Sewage plant operators would have to tell the public when waste overflows into waterways under recently passed legislation meant to keep New York swimmers, boaters and fishermen from inadvertently getting into it.
The legislation, which is awaiting the governor’s review, would require publicly owned treatment plants and sewer systems to tell state conservation and local health officials within two hours of discharging untreated sewage, partially treated sewage or overflows from systems that combine sanitary sewage and storm water. Within four hours, they would have to tell the public through electronic media.
Overflows are common following rainstorms in places with combined systems, including New York City. Human fecal matter in sewage contains thousands of microorganisms, including pathogens that can cause stomach ailments, diarrhea and other illnesses.
“The communities that have sewage pollution are swimming in their own pollution. It’s a local problem,” said Tracy Brown of Riverkeeper, which pushed for the bill and monitors the Hudson River, including the 150-mile stretch from Albany to New York Harbor. Since the federal Clean Water Act in 1972, industrial pollution, PCBs and oil dumping have been reduced, bringing the river to the point people can swim in it, and the remaining sewage problem is “fixable,” she said.
Some provisions of the bill heading to Gov. Andrew Cuomo’s desk were diluted from the legislation first passed by the Assembly this year after lobbying that pitted municipalities against environmentalists.
The revised bill excludes partially treated sewage discharges that are in compliance with a state-approved plan or permit. It also provides for public notice only “of discharges that may present a threat to public health, considering the potential for exposure and other relevant factors.” It pushes back the proposed effective date by three months to May 1.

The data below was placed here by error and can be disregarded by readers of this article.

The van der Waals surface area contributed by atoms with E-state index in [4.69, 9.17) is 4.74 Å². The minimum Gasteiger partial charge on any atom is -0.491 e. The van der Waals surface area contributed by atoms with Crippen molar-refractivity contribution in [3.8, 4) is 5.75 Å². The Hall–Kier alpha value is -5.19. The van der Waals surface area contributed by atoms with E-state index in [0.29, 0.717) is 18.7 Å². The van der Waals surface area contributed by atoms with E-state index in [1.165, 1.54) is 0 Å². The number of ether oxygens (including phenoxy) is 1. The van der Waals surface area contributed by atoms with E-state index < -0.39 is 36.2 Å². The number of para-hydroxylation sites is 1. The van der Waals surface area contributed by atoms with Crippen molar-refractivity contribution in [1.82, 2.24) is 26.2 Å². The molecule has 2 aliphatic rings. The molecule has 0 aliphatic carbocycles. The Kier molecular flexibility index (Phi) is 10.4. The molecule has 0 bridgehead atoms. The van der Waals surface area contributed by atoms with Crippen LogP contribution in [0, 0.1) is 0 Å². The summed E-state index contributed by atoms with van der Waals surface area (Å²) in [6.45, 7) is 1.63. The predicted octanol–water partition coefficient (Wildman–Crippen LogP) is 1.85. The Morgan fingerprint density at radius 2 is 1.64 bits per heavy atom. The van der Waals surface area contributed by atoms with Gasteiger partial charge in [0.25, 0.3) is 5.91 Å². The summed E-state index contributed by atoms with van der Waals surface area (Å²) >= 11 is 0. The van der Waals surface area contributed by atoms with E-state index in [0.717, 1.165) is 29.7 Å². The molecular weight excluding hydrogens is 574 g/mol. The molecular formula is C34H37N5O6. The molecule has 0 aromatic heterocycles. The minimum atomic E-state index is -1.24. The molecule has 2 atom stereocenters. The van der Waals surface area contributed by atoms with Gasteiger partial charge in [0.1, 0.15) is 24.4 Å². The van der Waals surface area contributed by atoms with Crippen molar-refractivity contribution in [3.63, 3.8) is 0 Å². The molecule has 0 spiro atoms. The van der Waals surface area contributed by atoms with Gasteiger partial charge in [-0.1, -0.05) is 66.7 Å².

Cuomo will review the bill, which hasn’t reached his desk yet, spokesman Richard Azzopardi said.
New York’s Department of Environmental Conservation does not now track total overflow volume, and current regulations don’t require public notice when the state’s 643 municipal sewage treatment plants are bypassed, agency spokeswoman Emily DeSantis said. Regulations require plant operators to report to the DEC and local health departments within two hours after learning of discharges that affect public swimming areas, shell fishing areas and public drinking water intakes. They do not require reporting combined sewer overflows in wet weather if the operator is in compliance with its permit.
Some counties have notification requirements.
New York City’s system handles combined sewage and storm water in its wastewater system and directly discharges an estimated 25 billion gallons per year when there is heavy rain or flooding.
That system has 14 treatment plants and discharges through 423 outlets. The city Department of Environmental Protection currently posts and updates overflow advisories for 28 waterways in and around the city’s five boroughs, which are based on computer models based on rainfall measured at LaGuardia Airport. Waterways colored red on the map mean people should avoid contact with the water.
There were no advisories in effect Tuesday.
Since 2002, the city has invested nearly $9 billion in upgrades and plans to use some $2.4 billion in public and private funding over the next 18 years in efforts to manage storm water before it enters the sewer system, DEP spokesman Christopher Gilbride said. Since 1980, the percentage of sanitary waste has decreased from 30 percent to 12 percent in overflows, he said.
“New York City has really good water quality when it’s dry,” Brown said. “As a general rule of thumb, when it rains, stay out of the water probably 48 hours.”
New York City wastewater overflow map:
Copyright 2012 The Associated Press.